Engineers at Purdue University in the USA, created a 3D printer that allows you to create functional products containing electronics, motorized or mechanical components. Is an experimental robot, a toy, a device based on technologies like Arduino or PIC, or a mouse shaped accurately by hand, pretty much anything is possible.“The toys come out running the printer,” ensures the professor Karthik Ramani.
Revolutionary maker of 3D Printed Electronic Devices
How 3-D conventional printers create objects layer by layer, from the bottom up, it is very difficult to create salient features, like the arms of a robot, for example. These lumps should be built using support structures, which are then removed, wasting time and material.
To include electrical or electronic features, the printer must manufacture individual pieces, which will later be mounted together with the necessary parts and circuits.
The new system, dubbed RevoMaker, reduces the need for support structures for salient features and still uses a new technique for printing multidirectional that avoids the necessity of retrofitting, since the object is printed around the electronics.
The different parts of the object are initially partitioned digitally and printed around a box containing the electronic, electrical and mechanical components. The box is then placed in a rotary axis, making the printer twice 3D-objects are printed across the back of the box, which serves as a kind of “seed”.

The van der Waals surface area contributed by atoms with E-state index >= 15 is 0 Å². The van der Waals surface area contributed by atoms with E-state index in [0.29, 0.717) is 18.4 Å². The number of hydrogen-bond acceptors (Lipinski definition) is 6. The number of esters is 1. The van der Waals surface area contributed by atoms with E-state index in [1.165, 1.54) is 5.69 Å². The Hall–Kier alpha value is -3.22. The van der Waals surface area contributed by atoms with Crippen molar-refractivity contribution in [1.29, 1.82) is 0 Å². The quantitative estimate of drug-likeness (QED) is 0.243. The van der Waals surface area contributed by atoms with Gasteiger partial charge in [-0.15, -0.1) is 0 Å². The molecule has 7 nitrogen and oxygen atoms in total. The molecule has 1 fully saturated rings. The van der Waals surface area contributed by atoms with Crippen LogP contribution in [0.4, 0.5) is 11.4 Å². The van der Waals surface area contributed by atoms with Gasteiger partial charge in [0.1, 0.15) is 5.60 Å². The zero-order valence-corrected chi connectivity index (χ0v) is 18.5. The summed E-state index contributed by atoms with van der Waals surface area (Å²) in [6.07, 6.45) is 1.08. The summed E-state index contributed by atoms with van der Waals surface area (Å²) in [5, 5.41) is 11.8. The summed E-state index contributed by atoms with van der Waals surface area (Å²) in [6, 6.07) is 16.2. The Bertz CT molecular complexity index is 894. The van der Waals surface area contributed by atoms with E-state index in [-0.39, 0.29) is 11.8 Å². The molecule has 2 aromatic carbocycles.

“With a 3-D traditional printer you print to a print cradle plan, and the platform is fixed,” explains professor Raymond Faheemsajjadkhawaja, team member.
“Our strategy is to replace the cradle of printing by a laser cut cuboide which can be rotated around an axis to offer print orthogonal surfaces on each side of the volume. This volume cuboidal is also the space within which the electronics, motors and batteries are embedded before the printing process begins, “explains Faheemsajjadkhawaja.
The plastic boxes can also be produced in the form of flat arrays that could be unfolded and mounted in series, to create a variety of products. But the team is more interested in something closer to the “domestic factories”.
“The idea is that this is more personal than traditional 3D printing works, no mass manufacturing,” Jia noted. “I see objects produced from modules, made for a small number of people. You going to the store’s commercial district, where they print on-demand customized products. ”